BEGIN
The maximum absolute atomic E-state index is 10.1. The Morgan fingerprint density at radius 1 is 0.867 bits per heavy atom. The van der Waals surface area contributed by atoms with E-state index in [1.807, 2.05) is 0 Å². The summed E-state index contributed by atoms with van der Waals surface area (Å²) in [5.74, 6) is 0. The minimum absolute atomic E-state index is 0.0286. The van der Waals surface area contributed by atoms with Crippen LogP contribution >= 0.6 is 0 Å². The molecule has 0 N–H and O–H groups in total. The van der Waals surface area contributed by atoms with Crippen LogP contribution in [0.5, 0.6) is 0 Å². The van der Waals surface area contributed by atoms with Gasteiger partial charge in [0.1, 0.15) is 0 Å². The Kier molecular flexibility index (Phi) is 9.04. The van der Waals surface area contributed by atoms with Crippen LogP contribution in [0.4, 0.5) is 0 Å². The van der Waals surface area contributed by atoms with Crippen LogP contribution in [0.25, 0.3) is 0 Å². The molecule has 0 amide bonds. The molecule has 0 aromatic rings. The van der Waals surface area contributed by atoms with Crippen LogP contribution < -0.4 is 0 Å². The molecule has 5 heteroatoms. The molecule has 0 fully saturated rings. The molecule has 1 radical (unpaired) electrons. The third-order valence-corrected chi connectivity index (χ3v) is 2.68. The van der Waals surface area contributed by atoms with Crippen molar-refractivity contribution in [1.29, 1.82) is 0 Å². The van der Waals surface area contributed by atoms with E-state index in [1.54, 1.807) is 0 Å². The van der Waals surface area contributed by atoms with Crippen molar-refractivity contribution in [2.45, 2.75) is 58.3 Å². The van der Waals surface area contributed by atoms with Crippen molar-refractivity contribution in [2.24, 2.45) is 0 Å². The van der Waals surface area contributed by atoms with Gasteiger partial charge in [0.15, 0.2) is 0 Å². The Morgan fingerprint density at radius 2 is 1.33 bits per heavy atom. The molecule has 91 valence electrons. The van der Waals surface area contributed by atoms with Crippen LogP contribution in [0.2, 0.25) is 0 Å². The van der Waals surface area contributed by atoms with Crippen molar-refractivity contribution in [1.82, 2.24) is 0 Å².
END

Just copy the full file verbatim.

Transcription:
The maximum absolute atomic E-state index is 10.1. The Morgan fingerprint density at radius 1 is 0.867 bits per heavy atom. The van der Waals surface area contributed by atoms with E-state index in [1.807, 2.05) is 0 Å². The summed E-state index contributed by atoms with van der Waals surface area (Å²) in [5.74, 6) is 0. The minimum absolute atomic E-state index is 0.0286. The van der Waals surface area contributed by atoms with Crippen LogP contribution >= 0.6 is 0 Å². The molecule has 0 N–H and O–H groups in total. The van der Waals surface area contributed by atoms with Crippen LogP contribution in [0.5, 0.6) is 0 Å². The van der Waals surface area contributed by atoms with Gasteiger partial charge in [0.1, 0.15) is 0 Å². The Kier molecular flexibility index (Phi) is 9.04. The van der Waals surface area contributed by atoms with Crippen LogP contribution in [0.4, 0.5) is 0 Å². The van der Waals surface area contributed by atoms with Crippen LogP contribution in [0.25, 0.3) is 0 Å². The molecule has 0 amide bonds. The molecule has 0 aromatic rings. The van der Waals surface area contributed by atoms with Crippen LogP contribution < -0.4 is 0 Å². The molecule has 5 heteroatoms. The molecule has 0 fully saturated rings. The molecule has 1 radical (unpaired) electrons. The third-order valence-corrected chi connectivity index (χ3v) is 2.68. The van der Waals surface area contributed by atoms with Crippen molar-refractivity contribution in [1.29, 1.82) is 0 Å². The van der Waals surface area contributed by atoms with E-state index in [1.54, 1.807) is 0 Å². The van der Waals surface area contributed by atoms with Crippen molar-refractivity contribution in [2.45, 2.75) is 58.3 Å². The van der Waals surface area contributed by atoms with Crippen molar-refractivity contribution in [2.24, 2.45) is 0 Å². The van der Waals surface area contributed by atoms with Gasteiger partial charge in [0.15, 0.2) is 0 Å². The Morgan fingerprint density at radius 2 is 1.33 bits per heavy atom. The molecule has 91 valence electrons. The van der Waals surface area contributed by atoms with Crippen LogP contribution in [0.2, 0.25) is 0 Å². The van der Waals surface area contributed by atoms with Crippen molar-refractivity contribution in [1.82, 2.24) is 0 Å².